Principal Investigators: Athena Lam, Chris Grinter, David J. Bettman, Matthew Van Dam, and Durrell D. Kapan, Center for Comparative Genomics and the Department of Entomology, California Academy of Sciences
The Xerces Blue, a small charismatic butterfly native to San Francisco’s dunes, was one of the first documented invertebrates to go extinct due to human-caused habitat destruction. This team seeks to identify a suitable ecological replacement for Xerces in San Francisco’s Presidio dunes, as part of a larger habitat restoration project led by the Presidio Trust.
To identify candidate replacements for Xerces, the team will extract DNA from and sequence genomes of 80-to-100-year-old museum specimens of the extinct Xerces Blue* and its close relative, the Silvery Blue (Glaucopsyche lygdamus). The first Silvery Blue specimens to be sequenced will be from populations ecologically and geographically closest to Xerces: adapted to foggy coastal scrub and feeding on Xerces’ pea-plant host Deerweed (Acmispon glaber). Other Silvery Blues from populations more geographically and ecologically distant across a range of microclimates and host plants will also be sequenced. This will provide a genomic ‘measuring stick’ with which to localize Xerces amongst its closest living relatives and to identify one or more suitable candidate Silvery Blue populations for reintroduction.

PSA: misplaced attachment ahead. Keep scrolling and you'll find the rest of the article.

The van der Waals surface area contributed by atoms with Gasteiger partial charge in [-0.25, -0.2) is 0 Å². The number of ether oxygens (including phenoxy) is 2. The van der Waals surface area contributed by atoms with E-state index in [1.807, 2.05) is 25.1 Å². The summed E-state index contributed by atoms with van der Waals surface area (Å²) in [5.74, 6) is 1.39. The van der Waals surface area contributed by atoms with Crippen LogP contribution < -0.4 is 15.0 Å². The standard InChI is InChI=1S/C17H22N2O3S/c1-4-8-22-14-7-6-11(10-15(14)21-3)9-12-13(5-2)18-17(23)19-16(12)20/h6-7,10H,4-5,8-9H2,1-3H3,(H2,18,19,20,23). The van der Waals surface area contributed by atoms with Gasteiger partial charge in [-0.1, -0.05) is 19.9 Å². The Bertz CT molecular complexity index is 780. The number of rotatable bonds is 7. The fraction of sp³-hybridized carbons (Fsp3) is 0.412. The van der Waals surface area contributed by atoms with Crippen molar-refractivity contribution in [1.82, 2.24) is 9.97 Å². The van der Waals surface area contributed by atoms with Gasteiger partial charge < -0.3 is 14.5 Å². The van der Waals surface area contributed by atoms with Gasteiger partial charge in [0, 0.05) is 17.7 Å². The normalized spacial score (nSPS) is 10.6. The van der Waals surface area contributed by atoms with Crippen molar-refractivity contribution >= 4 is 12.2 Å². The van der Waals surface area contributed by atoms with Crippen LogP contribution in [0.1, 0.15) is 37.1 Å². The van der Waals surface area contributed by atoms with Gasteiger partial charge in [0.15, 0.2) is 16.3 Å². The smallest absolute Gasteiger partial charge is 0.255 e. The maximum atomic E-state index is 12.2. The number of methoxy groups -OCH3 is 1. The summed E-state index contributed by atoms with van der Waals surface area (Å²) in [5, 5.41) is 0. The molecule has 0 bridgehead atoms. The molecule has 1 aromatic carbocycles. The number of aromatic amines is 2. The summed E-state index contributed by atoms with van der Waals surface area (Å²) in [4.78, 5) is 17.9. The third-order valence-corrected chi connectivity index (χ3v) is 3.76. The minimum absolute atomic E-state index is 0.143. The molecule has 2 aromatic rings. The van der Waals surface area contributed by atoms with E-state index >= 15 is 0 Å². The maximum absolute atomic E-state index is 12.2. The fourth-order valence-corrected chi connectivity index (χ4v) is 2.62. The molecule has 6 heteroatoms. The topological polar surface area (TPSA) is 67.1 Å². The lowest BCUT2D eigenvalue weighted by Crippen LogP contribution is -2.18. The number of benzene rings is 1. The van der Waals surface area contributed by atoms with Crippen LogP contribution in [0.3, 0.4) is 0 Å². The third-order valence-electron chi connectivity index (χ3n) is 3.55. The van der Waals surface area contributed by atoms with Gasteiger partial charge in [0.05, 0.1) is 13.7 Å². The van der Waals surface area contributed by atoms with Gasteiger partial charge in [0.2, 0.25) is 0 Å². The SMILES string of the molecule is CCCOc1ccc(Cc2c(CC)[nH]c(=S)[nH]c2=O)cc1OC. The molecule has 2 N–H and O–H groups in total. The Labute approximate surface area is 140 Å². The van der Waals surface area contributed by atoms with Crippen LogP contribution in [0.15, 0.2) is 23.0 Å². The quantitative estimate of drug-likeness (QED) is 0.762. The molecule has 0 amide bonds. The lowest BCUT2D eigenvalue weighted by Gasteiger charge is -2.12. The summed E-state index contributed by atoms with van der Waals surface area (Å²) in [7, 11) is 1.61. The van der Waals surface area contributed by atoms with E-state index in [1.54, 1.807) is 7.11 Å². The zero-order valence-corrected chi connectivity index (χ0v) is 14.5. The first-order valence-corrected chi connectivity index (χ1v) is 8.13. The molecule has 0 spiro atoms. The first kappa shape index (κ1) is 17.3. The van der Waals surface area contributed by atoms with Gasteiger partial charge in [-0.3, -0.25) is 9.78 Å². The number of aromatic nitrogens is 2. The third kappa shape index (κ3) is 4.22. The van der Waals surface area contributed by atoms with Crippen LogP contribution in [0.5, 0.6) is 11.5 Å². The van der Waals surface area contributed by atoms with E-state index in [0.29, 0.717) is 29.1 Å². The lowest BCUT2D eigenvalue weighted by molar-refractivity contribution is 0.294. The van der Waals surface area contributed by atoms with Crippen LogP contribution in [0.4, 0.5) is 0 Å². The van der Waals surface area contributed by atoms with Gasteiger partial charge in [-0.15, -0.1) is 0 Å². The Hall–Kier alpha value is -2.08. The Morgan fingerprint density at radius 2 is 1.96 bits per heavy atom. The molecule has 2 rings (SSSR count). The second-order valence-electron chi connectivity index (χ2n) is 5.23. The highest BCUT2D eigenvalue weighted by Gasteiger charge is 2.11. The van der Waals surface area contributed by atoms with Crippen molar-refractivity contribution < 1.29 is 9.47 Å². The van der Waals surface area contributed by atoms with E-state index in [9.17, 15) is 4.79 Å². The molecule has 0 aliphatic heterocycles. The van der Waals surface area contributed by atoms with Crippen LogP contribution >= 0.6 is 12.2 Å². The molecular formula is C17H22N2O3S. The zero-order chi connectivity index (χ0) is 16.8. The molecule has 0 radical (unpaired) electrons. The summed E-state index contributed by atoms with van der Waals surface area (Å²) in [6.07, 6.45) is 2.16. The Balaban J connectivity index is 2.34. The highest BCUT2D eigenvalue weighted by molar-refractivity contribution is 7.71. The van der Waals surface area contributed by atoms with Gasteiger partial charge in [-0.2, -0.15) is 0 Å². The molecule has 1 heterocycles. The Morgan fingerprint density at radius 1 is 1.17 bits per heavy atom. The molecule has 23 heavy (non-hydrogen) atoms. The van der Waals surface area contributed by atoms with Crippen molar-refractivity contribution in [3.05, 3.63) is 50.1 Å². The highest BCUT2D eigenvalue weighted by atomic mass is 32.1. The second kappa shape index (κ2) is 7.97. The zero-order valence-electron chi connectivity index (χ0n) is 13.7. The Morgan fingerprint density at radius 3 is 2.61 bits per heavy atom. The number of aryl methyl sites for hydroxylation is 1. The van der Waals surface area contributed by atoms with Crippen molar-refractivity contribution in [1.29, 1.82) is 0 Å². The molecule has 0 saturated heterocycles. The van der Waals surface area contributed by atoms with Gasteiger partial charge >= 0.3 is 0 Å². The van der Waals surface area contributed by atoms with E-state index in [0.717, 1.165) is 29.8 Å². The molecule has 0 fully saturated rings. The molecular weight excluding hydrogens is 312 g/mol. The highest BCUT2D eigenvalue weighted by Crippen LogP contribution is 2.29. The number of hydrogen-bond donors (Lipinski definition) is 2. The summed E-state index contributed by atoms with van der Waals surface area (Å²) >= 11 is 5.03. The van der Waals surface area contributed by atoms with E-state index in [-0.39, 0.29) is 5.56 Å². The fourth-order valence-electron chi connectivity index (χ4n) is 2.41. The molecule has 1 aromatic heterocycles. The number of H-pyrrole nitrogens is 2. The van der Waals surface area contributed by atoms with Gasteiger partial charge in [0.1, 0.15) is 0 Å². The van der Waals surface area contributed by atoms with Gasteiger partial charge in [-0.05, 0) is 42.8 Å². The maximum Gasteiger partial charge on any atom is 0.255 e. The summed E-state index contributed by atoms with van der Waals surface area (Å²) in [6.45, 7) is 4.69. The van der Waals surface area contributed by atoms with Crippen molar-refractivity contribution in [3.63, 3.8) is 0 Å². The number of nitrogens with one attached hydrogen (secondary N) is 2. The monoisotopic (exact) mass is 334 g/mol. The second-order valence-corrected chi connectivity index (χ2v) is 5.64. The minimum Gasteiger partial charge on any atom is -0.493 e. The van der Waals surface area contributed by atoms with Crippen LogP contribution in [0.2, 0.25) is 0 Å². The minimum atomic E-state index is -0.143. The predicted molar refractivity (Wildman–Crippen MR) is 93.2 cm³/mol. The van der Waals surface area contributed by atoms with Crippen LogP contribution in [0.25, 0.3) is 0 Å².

Just as important as restoring food-web connections between native plants and butterflies, bringing back a ‘stand-in’ for the Xerces Blue is intended to spark our collective imagination, to generate a sense of hope, pride, and agency that humans can revive extinct ecosystem functions that are so critical to regenerating the planet.
*Xerces has been variously considered as a separate species (Glaucopsyche xerces) or as a subspecies of the Silvery Blue (Glaucopsyche lygdamus xerces), a question that this project will help resolve.